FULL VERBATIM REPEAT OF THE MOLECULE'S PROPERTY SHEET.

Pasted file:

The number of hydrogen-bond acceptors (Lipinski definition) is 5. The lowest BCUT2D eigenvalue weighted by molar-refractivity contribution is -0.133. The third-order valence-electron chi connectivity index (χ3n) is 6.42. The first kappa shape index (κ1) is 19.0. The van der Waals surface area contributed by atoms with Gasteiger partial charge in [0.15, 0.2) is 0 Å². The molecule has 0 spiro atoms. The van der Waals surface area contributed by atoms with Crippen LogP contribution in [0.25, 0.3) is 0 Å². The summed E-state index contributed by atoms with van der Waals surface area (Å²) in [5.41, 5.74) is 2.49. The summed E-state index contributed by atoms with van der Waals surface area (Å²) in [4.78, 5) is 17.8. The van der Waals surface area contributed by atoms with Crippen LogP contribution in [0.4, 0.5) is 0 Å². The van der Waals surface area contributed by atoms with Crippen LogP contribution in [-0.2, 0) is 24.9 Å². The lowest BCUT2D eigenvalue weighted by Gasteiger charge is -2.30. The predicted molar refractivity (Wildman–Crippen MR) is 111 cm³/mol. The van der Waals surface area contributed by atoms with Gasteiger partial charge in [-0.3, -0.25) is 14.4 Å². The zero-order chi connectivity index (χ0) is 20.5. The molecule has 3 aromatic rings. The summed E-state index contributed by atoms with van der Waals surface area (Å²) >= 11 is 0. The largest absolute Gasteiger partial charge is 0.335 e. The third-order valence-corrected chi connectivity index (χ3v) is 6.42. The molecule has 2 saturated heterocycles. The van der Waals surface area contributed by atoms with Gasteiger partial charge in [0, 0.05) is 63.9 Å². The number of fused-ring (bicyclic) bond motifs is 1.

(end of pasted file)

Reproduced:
The number of hydrogen-bond acceptors (Lipinski definition) is 5. The lowest BCUT2D eigenvalue weighted by molar-refractivity contribution is -0.133. The third-order valence-electron chi connectivity index (χ3n) is 6.42. The first kappa shape index (κ1) is 19.0. The van der Waals surface area contributed by atoms with Gasteiger partial charge in [0.15, 0.2) is 0 Å². The molecule has 0 spiro atoms. The van der Waals surface area contributed by atoms with Crippen LogP contribution in [0.25, 0.3) is 0 Å². The summed E-state index contributed by atoms with van der Waals surface area (Å²) in [5.41, 5.74) is 2.49. The summed E-state index contributed by atoms with van der Waals surface area (Å²) in [4.78, 5) is 17.8. The van der Waals surface area contributed by atoms with Crippen LogP contribution in [0.4, 0.5) is 0 Å². The van der Waals surface area contributed by atoms with Crippen LogP contribution in [-0.2, 0) is 24.9 Å². The lowest BCUT2D eigenvalue weighted by Gasteiger charge is -2.30. The predicted molar refractivity (Wildman–Crippen MR) is 111 cm³/mol. The van der Waals surface area contributed by atoms with Gasteiger partial charge in [-0.3, -0.25) is 14.4 Å². The zero-order chi connectivity index (χ0) is 20.5. The molecule has 3 aromatic rings. The summed E-state index contributed by atoms with van der Waals surface area (Å²) >= 11 is 0. The largest absolute Gasteiger partial charge is 0.335 e. The third-order valence-corrected chi connectivity index (χ3v) is 6.42. The molecule has 2 saturated heterocycles. The van der Waals surface area contributed by atoms with Gasteiger partial charge in [0, 0.05) is 63.9 Å². The number of fused-ring (bicyclic) bond motifs is 1.